Massage Therapy for People With Cancer

Benefits and Risks

Woman receiving back massage
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Many cancer centers are now offering massage therapy as a complementary treatment for cancer. In this sense, massage is not used as a treatment for cancer, per se—such as chemotherapy or surgery would be—but as a method of helping with the symptoms of cancer and the side effects of treatment. The term "integrative treatment" refers to the practice of combining traditional cancer treatments to address the tumor with "alternative" treatments to ease symptoms, and is an approach many cancer centers are now adopting.

Massage Therapy Basics

Massage is defined as the rubbing of skin and muscles in the body to give someone a sense of well-being. Many of us are familiar with traditional back rubs, and massage therapy isn’t that much different—in the sense that it simply feels good to most of us.

But when it comes to massage therapy techniques, there are many different forms. Some forms of massage therapy used in people with cancer include Swedish massage, aromatherapy massage, and deep tissue massage. (Deep tissue massage is not usually used during active cancer treatment, but may be used to help with chronic pain and limited motion due to scar tissue after treatment is done).

General Health Benefits

Researchers believe massage may be helpful for both its physical and psychological benefits.

Physically, massage may:

  • Decrease inflammation and swelling
  • Improve circulation
  • Help sore muscles
  • Lower the level of stress hormones in your blood

Emotionally, massage may:

  • Help people relax
  • Cause the release of chemicals in the body (endorphins) that help with pain
  • Provide a distracting experience that helps take our minds off of pain

Benefits for Cancer Survivors

Intuitively, it seems that massage should benefit those of us living with cancer. Physically it can feel good, and it’s hard to beat the emotional calm and serenity as we’re pampered by someone devoted to helping us. But what do the studies say about benefits specifically for cancer patients? Some of them include:

  • Lessened chemotherapy-related nausea: A 2016 study looking at combining conventional and alternative therapies for cancer found that the combination of dexamethasone, massage therapy, and ginger for chemotherapy-induced nausea worked better than some other combinations of conventional and alternative treatments.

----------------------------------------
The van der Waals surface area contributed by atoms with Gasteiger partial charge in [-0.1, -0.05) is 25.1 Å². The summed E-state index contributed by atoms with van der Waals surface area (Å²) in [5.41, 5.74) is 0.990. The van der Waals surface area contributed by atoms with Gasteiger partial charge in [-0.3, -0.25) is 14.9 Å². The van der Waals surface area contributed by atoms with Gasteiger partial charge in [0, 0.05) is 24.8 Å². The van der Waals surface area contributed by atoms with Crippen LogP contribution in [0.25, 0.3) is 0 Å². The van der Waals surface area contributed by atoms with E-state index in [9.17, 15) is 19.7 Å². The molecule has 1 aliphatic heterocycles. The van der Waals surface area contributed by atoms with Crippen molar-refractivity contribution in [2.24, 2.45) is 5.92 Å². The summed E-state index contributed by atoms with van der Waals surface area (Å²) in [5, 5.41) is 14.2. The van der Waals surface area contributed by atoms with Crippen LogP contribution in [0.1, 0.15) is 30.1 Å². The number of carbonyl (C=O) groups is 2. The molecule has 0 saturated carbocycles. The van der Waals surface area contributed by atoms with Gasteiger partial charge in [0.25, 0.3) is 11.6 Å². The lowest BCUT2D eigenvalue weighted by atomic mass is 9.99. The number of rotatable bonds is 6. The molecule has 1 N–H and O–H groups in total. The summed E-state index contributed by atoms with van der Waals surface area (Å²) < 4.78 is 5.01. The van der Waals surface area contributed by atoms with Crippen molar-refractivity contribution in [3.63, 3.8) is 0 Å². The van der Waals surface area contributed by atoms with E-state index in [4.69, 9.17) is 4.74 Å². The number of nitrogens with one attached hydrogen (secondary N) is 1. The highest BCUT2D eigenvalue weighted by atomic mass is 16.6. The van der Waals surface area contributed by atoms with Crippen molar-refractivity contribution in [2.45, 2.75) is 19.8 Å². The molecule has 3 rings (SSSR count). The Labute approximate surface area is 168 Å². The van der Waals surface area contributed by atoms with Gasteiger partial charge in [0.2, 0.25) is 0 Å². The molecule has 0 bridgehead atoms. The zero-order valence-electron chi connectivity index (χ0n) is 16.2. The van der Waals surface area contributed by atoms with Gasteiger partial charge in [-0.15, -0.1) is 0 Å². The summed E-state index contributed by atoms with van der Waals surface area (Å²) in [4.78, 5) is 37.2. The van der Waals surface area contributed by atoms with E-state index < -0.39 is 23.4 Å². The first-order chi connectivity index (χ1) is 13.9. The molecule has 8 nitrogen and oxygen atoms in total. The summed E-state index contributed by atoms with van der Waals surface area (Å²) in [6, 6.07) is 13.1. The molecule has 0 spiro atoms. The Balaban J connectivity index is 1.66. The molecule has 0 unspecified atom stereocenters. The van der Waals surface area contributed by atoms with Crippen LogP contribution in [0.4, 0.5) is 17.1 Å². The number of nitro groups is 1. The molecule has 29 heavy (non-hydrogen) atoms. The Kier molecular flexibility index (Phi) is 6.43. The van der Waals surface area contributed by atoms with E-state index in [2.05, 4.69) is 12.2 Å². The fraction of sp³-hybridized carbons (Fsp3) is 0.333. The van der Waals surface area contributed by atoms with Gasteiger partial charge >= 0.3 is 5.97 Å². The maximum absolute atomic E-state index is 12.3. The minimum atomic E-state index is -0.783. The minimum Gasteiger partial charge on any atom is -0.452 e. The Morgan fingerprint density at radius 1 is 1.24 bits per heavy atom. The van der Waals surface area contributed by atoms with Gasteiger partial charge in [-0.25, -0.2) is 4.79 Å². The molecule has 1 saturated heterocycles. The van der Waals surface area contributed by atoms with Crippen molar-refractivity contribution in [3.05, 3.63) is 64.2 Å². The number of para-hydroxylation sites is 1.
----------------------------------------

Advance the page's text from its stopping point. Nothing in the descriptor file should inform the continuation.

• Decreased stress and anxiety
  • Lessened cancer fatigue
  • Improved sleep
  • Improved quality of life
  • Control of pain related to cancer: In one study, massage therapy brought about immediate pain relief for those suffering from cancer. While the benefits didn’t last too long, massage was found to be a safe and effective way of controlling pain. And while massage therapy may not replace pain medications for those with cancer, it may allow people to use lower doses of pain medications or to need them less often. Another recent study found that massage provided significant pain relief for people living with cancer that had spread to their bones.

Cautions and Risks

It’s important to talk with your oncologist before beginning massage therapy, especially if you have had recent surgery, or are being treated with chemotherapy or radiation therapy. Some potential risks include:

  • Infection, especially if your white blood cell count is low due to chemotherapy
  • Bruising, especially if your platelet count is low due to chemotherapy
  • Risk of fracture if you have bone metastases (spread of cancer to bone), or are on medications that can weaken your bones such as aromatase inhibitors for breast cancer
  • Skin breakdown from rubbing, especially during radiation therapy
  • Reactions to the lotions or oils used
  • Rarely, the risk of disrupting an undiagnosed blood clot in the leg which could be dislodged and travel to the lungs. Of note is that blood clots are common among people with cancer, especially after surgery or during chemotherapy
  • There is a theoretical risk that if a cancerous tumor itself is massaged, it could promote spreading

How to Get Started

If your oncologist agrees that massage could be helpful for you, ask her about massage therapists available at your cancer institution. Many large cancer centers have massage therapists on staff. In addition, many centers also offer classes to help your loved ones learn how to do massage for you when you return home.

Alternative Treatments

There are a number of alternative therapies that have been incorporated into cancer treatment as a way to reduce symptoms. These treatments are not intended to replace conventional therapies, but instead to help with the symptoms caused by cancer and cancer treatments. It's a fact that many of the larger cancer centers now practice an "integrative approach," in which they combine the best alternative therapies with traditional treatments in order to reduce side effects and improve the quality of life for people living with cancer.

You may also wish to learn more about some of these options, such as acupunctureyoga for cancer patients, and meditation.

A Word From Verywell

It's only been in recent years that we've begun to address ways to help people live with cancer. Though alternative treatments have received a bad rap due to the use of unproven methods for treating cancer, it's important not to throw the baby out with the bathwater. While traditional treatments ranging from surgery to immunotherapy are the mainstay of treating cancer, many of these "alternative" practices may be helpful in reducing your pain or at least lifting your spirits while being treated. Check out the options offered by your cancer center. Even if massage therapy isn't your thing, there are many options which offer the opportunity to improve your quality of life during treatment.

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